How do you help your child stay organised and understand what’s coming next? Here’s a great place to share your ideas with other mums!

Main image courtesy of Shutterstock.com
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  • routines are useful in general and something all parents need to do regardless


  • I have heard it’s easier to have routines in place for special needs kids. I think routines in general come in handy for everyone though


  • Some great info here for some common issues.


  • We use a chart simular to this which needs to be changed every day my son has NF1 and since we started with this chart we have gone ahead in leaps and bounds. He has adjusted to it so well even to the point if i need to do something thats not on the chart he will point it out to me. I just wish we started on it years before we knew to use it. Lets just say there are many fewer tantrums in a day now.


  • My daughter aged 7 has autism and yes routine is a key factor to get thru a day. As soon as something is different without warning she freaks out and can’t cope. We have a lot of visual aids even iPad apps. We try to keep the same routine to keep her calm. Lots of people said she was just being rude when she was younger but they don’t understand autism or how it affects you or your child. She is getting a lot more social since having both therapists last year but still needs improvement. Gradually we are able to introduce something new and she seems to cope with one thing at a time. I just wished people would stop acting weird when they see her meltdowns. She is not naughty she just doesn’t cope with her surroundings such as noise etc. please understand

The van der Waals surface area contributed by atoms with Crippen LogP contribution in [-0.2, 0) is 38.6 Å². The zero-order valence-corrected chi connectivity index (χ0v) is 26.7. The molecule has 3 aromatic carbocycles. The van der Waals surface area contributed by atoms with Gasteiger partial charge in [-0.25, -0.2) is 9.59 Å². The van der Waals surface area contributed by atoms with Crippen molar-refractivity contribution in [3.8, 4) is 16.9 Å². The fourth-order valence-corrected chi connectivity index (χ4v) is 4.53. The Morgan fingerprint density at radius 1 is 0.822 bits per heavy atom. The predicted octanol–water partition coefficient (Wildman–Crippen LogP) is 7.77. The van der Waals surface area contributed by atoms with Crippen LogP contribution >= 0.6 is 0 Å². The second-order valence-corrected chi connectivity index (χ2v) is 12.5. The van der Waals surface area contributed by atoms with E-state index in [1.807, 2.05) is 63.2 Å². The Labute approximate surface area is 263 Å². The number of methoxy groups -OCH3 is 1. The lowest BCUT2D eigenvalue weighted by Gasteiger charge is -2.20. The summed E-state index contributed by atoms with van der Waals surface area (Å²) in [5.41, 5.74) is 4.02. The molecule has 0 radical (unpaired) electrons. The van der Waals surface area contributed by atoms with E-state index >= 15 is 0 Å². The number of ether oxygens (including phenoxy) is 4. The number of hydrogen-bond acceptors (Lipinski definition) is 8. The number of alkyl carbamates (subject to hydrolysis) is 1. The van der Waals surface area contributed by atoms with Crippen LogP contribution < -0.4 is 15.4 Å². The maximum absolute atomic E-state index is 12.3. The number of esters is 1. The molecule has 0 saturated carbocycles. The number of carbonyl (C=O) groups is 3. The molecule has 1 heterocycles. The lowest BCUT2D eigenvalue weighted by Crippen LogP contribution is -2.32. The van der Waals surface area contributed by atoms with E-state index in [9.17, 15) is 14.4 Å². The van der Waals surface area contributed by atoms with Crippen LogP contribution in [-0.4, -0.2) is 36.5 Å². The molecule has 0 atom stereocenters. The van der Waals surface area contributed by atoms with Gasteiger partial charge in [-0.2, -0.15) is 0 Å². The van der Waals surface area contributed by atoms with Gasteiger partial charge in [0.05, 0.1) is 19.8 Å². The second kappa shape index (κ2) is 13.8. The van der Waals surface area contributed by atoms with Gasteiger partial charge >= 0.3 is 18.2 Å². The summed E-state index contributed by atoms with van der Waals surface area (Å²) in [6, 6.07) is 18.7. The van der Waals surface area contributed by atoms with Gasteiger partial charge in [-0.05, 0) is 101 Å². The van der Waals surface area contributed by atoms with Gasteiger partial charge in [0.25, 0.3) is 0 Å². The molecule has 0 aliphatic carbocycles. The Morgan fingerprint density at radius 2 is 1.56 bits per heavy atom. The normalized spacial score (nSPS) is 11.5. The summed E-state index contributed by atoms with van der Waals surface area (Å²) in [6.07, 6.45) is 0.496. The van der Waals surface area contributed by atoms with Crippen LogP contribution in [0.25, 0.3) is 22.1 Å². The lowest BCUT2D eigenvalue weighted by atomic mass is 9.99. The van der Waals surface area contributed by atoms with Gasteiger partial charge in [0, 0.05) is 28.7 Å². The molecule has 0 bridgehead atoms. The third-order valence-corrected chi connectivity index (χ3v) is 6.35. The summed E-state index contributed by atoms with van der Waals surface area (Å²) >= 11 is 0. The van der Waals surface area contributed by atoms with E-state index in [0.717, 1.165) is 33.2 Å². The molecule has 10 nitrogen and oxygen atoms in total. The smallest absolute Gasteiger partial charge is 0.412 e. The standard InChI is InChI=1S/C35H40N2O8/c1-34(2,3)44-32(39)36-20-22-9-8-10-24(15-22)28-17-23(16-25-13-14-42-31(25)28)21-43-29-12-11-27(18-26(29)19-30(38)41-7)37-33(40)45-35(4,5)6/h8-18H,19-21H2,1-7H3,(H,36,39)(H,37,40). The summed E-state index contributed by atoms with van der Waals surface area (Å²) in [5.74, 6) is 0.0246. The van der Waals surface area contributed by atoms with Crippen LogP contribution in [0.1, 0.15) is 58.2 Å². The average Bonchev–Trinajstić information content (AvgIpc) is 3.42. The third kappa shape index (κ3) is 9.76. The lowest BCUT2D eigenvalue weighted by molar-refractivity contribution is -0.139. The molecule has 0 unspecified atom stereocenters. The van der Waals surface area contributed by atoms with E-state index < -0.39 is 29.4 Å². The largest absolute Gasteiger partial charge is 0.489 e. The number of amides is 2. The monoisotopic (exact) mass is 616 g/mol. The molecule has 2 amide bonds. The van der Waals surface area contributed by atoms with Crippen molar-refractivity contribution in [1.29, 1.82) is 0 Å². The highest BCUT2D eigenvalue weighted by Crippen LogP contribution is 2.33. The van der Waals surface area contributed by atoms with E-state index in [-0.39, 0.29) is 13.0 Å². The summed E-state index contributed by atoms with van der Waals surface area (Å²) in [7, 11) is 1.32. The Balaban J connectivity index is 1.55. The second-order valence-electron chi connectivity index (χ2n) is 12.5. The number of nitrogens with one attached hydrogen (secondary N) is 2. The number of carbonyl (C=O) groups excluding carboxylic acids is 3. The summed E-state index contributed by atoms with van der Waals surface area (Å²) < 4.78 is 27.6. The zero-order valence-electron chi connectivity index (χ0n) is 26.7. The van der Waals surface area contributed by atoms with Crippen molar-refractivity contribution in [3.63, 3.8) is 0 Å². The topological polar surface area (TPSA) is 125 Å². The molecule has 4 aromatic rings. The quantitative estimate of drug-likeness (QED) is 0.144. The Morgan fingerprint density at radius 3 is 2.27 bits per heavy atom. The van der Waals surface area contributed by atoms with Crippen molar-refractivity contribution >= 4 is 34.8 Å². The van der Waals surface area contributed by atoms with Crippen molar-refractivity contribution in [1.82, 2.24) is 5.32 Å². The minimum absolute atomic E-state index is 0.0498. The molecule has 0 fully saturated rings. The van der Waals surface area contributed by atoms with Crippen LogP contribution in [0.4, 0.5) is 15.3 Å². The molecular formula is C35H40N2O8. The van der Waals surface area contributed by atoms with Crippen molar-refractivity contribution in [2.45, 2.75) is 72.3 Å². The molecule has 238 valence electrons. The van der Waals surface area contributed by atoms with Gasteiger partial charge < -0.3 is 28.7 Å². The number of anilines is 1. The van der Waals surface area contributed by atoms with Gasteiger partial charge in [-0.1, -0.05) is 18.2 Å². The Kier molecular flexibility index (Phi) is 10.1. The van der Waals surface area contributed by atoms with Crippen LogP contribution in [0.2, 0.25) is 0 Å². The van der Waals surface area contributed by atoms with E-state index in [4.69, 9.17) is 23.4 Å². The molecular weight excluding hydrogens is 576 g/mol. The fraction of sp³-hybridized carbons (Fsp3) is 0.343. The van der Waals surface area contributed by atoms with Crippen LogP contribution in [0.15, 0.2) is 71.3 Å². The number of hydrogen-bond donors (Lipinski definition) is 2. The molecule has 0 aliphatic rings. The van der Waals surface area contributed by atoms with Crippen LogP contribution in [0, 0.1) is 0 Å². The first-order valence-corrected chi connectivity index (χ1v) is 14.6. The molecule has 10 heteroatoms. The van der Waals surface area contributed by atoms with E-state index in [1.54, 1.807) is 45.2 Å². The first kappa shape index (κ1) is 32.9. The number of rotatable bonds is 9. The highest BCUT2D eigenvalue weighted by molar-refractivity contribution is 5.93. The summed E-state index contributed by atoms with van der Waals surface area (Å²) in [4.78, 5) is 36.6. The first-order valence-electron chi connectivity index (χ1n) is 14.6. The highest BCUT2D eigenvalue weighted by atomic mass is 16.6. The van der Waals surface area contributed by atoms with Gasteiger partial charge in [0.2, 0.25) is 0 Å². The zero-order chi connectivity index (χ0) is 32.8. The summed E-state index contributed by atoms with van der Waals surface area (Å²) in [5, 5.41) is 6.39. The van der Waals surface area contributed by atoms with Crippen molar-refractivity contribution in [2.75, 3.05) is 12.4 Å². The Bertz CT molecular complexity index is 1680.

• Thank you for sharing these great tips.


  • wow this would be such a different routine for these mums


  • I babysit many kids and had three of my own who all get a list of what to do before school and after school so we are all on the same page. I like it when the bigger kids help the smaller kids keep to a routine so we get out the door on time. We had a list for the weekend as well and a check list for the beach and play dates. (Things like pack your own backpack and beach towel and thongs and hat.) This works well just need to remind the kids to check their list.


  • As the mother of a special needs child myself and these are all great points. We would be lost without our photo to do list


  • Routines are important for children with special needs however you also need to be organised. We try and keep to a system but have it a bit loose because if something happens and we don’t have dinner on the table by 5.30pm I don’t need a complete meltdown LOL


  • As the mother of a special needs child myself and these are all great points! By having a firm routine the child knows exactly what to expect and what is expected from them.


  • Work places which implement these same strategies to accommodate a special needs employee report that all their employees are happier and work better. Who wouldn’t appreciate having expectations clearly stated,being spoken to in a calm manner, or being made aware of likely changes to schedules?


  • working with young people with disabilities I agree that routines and the tips suggested here definetly work!


  • Routines not only help the child, but they also make life so much easier for Mum and the rest of the family. Keep it simple and easy to understand for the kids, and you’re more likely to have success with coping with their restrictions and challenges to every day life.


  • I think most children thrive on routine.